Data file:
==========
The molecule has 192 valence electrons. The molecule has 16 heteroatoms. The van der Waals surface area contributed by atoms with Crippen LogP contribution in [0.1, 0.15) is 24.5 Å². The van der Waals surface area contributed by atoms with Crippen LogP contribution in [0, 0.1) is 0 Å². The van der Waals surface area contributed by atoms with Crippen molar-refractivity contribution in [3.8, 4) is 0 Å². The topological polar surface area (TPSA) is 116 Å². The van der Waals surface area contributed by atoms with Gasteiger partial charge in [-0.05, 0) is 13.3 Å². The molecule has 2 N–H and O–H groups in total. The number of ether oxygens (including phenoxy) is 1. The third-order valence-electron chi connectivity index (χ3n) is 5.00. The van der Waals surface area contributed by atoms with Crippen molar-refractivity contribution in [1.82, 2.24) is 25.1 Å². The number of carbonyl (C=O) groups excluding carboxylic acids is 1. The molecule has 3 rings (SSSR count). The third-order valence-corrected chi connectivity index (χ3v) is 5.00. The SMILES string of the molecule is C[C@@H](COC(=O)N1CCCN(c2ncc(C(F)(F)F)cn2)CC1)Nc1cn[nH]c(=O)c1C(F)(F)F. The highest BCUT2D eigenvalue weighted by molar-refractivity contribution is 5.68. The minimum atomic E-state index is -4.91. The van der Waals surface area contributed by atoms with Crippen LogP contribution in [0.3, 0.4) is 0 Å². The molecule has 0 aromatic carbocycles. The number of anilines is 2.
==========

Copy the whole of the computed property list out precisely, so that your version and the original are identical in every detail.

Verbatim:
The molecule has 192 valence electrons. The molecule has 16 heteroatoms. The van der Waals surface area contributed by atoms with Crippen LogP contribution in [0.1, 0.15) is 24.5 Å². The van der Waals surface area contributed by atoms with Crippen LogP contribution in [0, 0.1) is 0 Å². The van der Waals surface area contributed by atoms with Crippen molar-refractivity contribution in [3.8, 4) is 0 Å². The topological polar surface area (TPSA) is 116 Å². The van der Waals surface area contributed by atoms with Gasteiger partial charge in [-0.05, 0) is 13.3 Å². The molecule has 2 N–H and O–H groups in total. The number of ether oxygens (including phenoxy) is 1. The third-order valence-electron chi connectivity index (χ3n) is 5.00. The van der Waals surface area contributed by atoms with Crippen molar-refractivity contribution in [1.82, 2.24) is 25.1 Å². The number of carbonyl (C=O) groups excluding carboxylic acids is 1. The molecule has 3 rings (SSSR count). The third-order valence-corrected chi connectivity index (χ3v) is 5.00. The SMILES string of the molecule is C[C@@H](COC(=O)N1CCCN(c2ncc(C(F)(F)F)cn2)CC1)Nc1cn[nH]c(=O)c1C(F)(F)F. The highest BCUT2D eigenvalue weighted by molar-refractivity contribution is 5.68. The minimum atomic E-state index is -4.91. The van der Waals surface area contributed by atoms with Crippen LogP contribution in [0.3, 0.4) is 0 Å². The molecule has 0 aromatic carbocycles. The number of anilines is 2.